Bonds are considered as fixed-income instruments that come with a relatively low amount of risk. However, inflation can affect the value of the returns generated on them. An effective tool that you can use to counter inflation can be a short-term bond. This can shield the bonds from future inflation, and upon maturation, the amount can be reinvested in bonds with a higher rate of interest. Additionally, you can also invest some of your bond portfolios into Treasury Inflation Protected Securities, or TIPS. As they are issued by the U.S government, they carry zero risks of defaulting. Although they provide a lower rate of interest, they are adjusted with fluctuations in the CPI, thereby keeping your investments secure.
2. Befriend stocks
Stocks are known to provide a higher rate of returns but also carry a high-risk rider with them. It is important to diversify your stock portfolio with a mixed bag of safe and high-risk investments. In spite of fluctuations in the short-run, they have shown to give higher returns in the long-run. Interestingly, experts suggest a formula to calculate the percentage of your assets that should be invested in stocks, by subtracting your age from 110.
3. Invest in real estate
There have been instances of downfall in housing prices such as during the Great Recession (the mid-2000s), but at large they have kept pace and even outperformed inflationary trends. You can consider renting out your real estate property to earn money in proportion to the rise in inflation. Commercial real estate stocks such as REITs and ETFs, can be considered as a viable option while dealing with inflation.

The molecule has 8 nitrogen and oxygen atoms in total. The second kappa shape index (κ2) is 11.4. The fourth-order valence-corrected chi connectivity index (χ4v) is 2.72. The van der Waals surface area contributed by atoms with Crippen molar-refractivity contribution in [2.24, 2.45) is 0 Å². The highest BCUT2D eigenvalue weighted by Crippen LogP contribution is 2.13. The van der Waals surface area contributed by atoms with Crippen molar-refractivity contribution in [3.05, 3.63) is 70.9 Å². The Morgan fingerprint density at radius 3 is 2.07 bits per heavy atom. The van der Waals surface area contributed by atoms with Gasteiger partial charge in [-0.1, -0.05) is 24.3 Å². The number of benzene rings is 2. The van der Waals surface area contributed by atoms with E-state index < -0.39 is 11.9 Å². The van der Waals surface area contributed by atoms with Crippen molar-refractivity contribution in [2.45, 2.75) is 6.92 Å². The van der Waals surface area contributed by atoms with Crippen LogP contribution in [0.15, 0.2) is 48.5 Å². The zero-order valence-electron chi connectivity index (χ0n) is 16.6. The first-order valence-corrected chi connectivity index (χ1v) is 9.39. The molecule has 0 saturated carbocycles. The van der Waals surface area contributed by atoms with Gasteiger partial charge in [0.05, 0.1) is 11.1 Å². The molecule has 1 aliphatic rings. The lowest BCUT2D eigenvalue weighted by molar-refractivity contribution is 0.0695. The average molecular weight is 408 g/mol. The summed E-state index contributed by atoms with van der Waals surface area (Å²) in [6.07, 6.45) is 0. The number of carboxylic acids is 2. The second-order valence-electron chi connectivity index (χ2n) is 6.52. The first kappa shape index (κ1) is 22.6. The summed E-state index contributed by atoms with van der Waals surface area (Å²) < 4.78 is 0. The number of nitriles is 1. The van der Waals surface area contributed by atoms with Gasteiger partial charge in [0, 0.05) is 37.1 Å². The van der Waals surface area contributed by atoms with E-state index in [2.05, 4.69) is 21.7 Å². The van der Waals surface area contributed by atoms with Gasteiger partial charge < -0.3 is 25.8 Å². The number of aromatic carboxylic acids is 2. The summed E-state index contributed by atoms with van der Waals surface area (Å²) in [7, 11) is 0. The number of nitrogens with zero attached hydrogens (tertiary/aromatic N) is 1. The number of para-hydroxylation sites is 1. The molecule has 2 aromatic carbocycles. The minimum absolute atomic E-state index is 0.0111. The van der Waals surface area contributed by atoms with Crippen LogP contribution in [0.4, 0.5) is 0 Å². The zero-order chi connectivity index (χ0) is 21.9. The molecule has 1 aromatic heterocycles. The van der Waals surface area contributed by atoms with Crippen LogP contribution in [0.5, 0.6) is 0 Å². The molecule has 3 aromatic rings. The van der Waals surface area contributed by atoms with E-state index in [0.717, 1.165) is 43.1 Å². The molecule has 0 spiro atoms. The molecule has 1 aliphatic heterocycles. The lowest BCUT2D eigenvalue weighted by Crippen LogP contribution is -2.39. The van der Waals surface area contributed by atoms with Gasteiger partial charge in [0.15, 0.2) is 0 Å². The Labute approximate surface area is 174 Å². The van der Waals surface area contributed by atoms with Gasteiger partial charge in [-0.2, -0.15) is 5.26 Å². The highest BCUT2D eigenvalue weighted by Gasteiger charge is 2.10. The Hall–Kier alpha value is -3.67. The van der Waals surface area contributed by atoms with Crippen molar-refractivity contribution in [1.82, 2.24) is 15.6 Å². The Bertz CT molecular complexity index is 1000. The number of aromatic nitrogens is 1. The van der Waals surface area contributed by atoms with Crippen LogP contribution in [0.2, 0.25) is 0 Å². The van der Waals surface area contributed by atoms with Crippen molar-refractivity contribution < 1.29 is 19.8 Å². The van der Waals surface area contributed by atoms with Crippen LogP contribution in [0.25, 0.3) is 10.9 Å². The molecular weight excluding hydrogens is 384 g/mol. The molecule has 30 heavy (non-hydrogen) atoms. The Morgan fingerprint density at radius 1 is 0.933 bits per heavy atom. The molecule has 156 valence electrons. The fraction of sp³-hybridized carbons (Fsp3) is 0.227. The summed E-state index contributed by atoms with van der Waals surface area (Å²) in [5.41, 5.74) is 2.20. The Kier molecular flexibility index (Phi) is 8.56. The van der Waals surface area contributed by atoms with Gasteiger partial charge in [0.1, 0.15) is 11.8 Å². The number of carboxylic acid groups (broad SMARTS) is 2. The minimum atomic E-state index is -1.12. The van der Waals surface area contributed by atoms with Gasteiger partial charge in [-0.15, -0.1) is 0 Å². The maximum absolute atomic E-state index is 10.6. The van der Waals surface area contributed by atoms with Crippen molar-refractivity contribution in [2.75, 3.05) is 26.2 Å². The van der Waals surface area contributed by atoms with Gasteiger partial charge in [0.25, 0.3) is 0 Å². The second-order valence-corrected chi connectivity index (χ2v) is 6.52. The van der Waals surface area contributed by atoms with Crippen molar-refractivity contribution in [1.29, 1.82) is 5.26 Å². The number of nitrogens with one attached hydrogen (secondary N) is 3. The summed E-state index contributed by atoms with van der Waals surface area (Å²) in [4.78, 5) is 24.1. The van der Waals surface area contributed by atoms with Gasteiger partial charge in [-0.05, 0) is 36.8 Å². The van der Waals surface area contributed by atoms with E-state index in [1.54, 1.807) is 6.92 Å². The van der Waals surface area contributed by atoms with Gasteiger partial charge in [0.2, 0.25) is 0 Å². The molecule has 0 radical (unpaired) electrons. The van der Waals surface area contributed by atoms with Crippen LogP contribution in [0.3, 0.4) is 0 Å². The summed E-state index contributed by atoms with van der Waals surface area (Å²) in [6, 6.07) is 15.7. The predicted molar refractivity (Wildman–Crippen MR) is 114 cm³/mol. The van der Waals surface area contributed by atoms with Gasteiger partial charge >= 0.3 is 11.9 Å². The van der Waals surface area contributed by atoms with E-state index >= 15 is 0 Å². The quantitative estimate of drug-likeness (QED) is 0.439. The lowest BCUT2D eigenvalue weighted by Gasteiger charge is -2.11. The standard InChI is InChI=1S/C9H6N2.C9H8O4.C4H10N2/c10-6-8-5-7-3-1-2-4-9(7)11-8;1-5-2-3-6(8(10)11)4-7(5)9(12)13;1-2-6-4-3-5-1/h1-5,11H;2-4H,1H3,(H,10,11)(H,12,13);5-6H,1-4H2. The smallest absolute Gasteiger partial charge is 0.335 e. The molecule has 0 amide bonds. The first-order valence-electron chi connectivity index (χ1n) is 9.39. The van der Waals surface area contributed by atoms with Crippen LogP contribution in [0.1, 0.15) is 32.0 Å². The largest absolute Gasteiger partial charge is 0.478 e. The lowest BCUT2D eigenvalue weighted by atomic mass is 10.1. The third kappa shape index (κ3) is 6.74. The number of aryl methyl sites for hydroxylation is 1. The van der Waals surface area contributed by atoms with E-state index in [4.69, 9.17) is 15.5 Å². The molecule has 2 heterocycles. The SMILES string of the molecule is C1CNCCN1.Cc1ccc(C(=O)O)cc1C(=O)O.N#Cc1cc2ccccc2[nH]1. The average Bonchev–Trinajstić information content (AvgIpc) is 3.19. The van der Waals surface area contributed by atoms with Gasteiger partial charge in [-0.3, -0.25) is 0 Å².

4. Delay Social Security benefits
Claiming these benefits after the age of 66, which is also considered to be the full retirement age (FRA), can give you an increase of 8% per year till the age of 70.
5. Reduce your expenses
This is not to advise you to live a life in frugality, but some extravagances can be curtailed with a view for a bright future.
6. Upskill yourself
Not just stocks, but investing in yourself and your skills can also help you battle inflation. This increases your monthly sources of income. You can consider working part-time or picking up a less tedious job after retirement. This can make you self-reliant so you don’t find yourself dependent on others for your financial needs. It also increases your purchasing capacity in the event of high inflation.
To sum it up
Nobody knows what the future holds; nonetheless, analyzing and factoring-in inflation while planning for your retirement years is a task that should not be left out. You may have seen deflation in the recent years, but inflation, in the long run, is the unavoidable foundation of economics. Economists have traditionally referred to inflation as the worst form of tax since it goes unnoticed in many circumstances. However, modern economists go softer on inflation and consider steep inflation as the real menace. In reality, modest inflation is a necessary evil, signifying growth in the economy.
It is important to invest your money in options that have the potential to outdo inflation in the future. You must also understand that not all portfolios garner similar returns; therefore, diversifying your assets is the best way to keep your future guarded against inflation.
Do you need help in finding the right investments that can help you beat inflation? Reach out to financial advisors for advice.